TOKYO A Japanese human rights lawyer on Thursday labelled a government-backed foreign trainee programme as a “form of human trafficking”, saying dozens had died from apparent overwork.
Japan has invited tens of thousands of foreigners for industrial training programmes as low-wage apprentices, mostly from China, Indonesia and the Philippines, since the 1990s, officially so they can learn new skills.
“There is a huge difference between the purpose of this system and the reality,” said Lila Abiko of the Lawyers' Network for Trainees in Japan.
“The purpose they say is the international contribution through transferring technologies through the person from a developing country. But actually this system functions to receive cheap unskilled labourers and exploit them.” The Japanese government, which allows little immigration of unskilled workers, started the trainees' programme in 1993, after the world's second-largest economy dived into a serious downturn.
Amid rising concern over abuses, the lawyer said that a record 35 workers from Asia had died in Japan in the year to March 2009 alone.
The Japan International Training Cooperation Organization (JITCO), which oversees the programmes, had said last year that of these 16 had died of heart and brain ailments, five in workplace accidents and one had committed suicide.
A JITCO spokesman was not immediately available for comment. The following year, 27 deaths were reported, including nine from heart and brain ailments and three suicides, Abiko said.
This month a Japanese labour office for the first time recognised that a Chinese intern employed under the programme had become the victim of what in Japan is called “karoshi” or “death through overwork.” Jiang Xiao Dong, 31, from Jiangsu province died after a heart attack in June 2008 after working more than 100 hours overtime the month before at a metal processing firm northeast of Tokyo.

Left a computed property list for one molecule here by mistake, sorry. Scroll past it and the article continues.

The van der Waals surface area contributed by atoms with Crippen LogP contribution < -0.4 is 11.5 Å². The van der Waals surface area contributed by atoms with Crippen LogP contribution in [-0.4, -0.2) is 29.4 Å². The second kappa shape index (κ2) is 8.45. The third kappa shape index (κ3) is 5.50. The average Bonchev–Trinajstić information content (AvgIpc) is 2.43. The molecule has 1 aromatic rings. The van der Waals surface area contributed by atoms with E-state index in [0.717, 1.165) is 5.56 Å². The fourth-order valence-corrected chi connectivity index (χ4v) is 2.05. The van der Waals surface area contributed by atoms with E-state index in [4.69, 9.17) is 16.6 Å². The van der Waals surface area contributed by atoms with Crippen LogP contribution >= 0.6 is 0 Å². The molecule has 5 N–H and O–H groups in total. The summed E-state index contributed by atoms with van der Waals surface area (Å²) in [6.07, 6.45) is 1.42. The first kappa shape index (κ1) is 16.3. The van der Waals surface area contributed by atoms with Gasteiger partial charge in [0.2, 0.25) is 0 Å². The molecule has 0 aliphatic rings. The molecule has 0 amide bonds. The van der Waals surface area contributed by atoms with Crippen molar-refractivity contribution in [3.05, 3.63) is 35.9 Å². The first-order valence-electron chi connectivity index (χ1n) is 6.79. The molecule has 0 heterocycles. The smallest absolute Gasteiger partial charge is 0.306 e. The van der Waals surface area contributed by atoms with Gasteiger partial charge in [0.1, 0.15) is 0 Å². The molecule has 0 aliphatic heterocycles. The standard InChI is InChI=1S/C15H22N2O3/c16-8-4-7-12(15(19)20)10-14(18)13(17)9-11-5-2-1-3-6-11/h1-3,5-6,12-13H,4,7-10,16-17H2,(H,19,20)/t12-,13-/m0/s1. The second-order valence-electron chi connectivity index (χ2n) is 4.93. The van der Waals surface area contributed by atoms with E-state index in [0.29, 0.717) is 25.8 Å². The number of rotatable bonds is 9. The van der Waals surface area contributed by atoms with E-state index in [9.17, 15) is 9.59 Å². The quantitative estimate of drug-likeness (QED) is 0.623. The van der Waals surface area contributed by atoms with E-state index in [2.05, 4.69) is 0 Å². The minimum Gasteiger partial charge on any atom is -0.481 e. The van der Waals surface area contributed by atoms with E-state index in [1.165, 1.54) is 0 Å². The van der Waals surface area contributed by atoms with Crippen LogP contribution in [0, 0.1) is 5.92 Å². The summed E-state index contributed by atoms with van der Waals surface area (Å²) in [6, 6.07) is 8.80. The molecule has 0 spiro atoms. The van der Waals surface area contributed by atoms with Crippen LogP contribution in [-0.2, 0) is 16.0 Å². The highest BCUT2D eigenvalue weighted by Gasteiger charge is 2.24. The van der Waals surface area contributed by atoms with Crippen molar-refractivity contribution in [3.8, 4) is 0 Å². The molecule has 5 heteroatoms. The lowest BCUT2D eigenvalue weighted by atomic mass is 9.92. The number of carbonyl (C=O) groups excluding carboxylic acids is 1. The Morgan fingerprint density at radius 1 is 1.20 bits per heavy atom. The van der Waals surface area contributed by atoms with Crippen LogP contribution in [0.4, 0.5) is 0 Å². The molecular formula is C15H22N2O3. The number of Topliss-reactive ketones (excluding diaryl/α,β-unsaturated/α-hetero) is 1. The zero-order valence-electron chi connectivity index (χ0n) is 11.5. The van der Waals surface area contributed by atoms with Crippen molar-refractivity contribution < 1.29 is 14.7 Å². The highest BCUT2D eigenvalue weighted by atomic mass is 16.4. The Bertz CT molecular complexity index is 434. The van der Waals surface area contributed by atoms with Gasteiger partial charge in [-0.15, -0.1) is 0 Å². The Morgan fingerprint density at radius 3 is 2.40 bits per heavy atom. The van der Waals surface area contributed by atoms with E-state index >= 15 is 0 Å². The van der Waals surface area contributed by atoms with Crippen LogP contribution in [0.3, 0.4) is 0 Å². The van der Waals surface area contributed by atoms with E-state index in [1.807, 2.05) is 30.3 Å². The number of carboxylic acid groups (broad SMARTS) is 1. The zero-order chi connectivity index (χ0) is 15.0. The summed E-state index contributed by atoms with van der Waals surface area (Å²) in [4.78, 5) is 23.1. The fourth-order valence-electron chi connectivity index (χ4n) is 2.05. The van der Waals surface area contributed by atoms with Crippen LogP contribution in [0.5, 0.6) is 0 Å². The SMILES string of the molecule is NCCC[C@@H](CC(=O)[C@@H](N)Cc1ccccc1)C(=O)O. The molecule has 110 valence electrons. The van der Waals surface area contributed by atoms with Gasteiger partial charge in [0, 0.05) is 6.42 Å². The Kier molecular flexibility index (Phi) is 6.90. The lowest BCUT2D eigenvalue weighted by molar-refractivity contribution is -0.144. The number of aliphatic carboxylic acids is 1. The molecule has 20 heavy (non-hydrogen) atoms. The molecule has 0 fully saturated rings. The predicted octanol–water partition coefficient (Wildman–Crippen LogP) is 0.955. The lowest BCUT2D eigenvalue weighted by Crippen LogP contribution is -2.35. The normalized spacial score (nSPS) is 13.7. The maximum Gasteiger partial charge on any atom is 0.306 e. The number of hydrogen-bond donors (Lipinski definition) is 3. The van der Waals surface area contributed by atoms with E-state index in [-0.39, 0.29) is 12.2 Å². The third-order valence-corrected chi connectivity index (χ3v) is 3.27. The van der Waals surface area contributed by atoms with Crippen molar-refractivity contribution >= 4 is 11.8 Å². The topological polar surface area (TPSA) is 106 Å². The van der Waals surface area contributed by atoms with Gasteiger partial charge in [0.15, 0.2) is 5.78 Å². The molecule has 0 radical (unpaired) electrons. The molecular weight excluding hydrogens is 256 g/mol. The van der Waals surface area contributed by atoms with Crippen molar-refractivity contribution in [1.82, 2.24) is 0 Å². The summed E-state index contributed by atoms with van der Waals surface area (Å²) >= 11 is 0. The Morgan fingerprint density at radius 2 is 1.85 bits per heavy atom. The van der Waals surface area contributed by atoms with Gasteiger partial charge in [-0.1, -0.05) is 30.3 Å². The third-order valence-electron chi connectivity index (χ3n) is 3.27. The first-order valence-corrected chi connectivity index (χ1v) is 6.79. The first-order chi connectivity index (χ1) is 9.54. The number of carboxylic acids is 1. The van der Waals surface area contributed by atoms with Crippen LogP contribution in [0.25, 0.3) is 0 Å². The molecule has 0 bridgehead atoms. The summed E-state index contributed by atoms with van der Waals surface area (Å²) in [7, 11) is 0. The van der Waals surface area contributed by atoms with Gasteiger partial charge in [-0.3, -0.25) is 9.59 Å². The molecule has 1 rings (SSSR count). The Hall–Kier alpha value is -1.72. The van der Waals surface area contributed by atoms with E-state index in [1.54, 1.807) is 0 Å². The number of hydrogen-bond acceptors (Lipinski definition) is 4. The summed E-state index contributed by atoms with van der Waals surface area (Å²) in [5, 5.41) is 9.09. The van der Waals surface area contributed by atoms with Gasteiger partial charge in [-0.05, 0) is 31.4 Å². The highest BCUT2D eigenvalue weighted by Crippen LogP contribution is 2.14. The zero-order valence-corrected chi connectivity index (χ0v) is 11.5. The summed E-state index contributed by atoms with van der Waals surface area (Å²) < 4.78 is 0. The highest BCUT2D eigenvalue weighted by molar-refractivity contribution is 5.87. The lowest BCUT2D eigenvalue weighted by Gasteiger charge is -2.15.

Abiko, who represents Jiang's family, said one of his time cards showed he had worked 350 hours in November 2007 alone.
She said many of the interns had paid high deposits in their home countries, often equivalent to several years' income, to unauthorised local brokers who helped them register for the programme and travel to Japan.
“I think this is one form of human trafficking, especially when they are seized by the throat because of the deposit,” she said.
One Chinese trainee, Li Quing Zhi, 34, said he came in 2007 to learn Japanese cooking but instead did manual work at a manufacturing workshop at minimum wage, working 150 hours of unpaid overtime a month.
After repeated complaints he was fired in March, leaving him stranded.
“I cannot go back to China without getting the payment that I deserve,” said the man, who said his wife and two children are waiting for him.
Jorge Bustamante, UN special rapporteur on the human rights of migrants, issued a warning in April about the trainee programmes.—AFP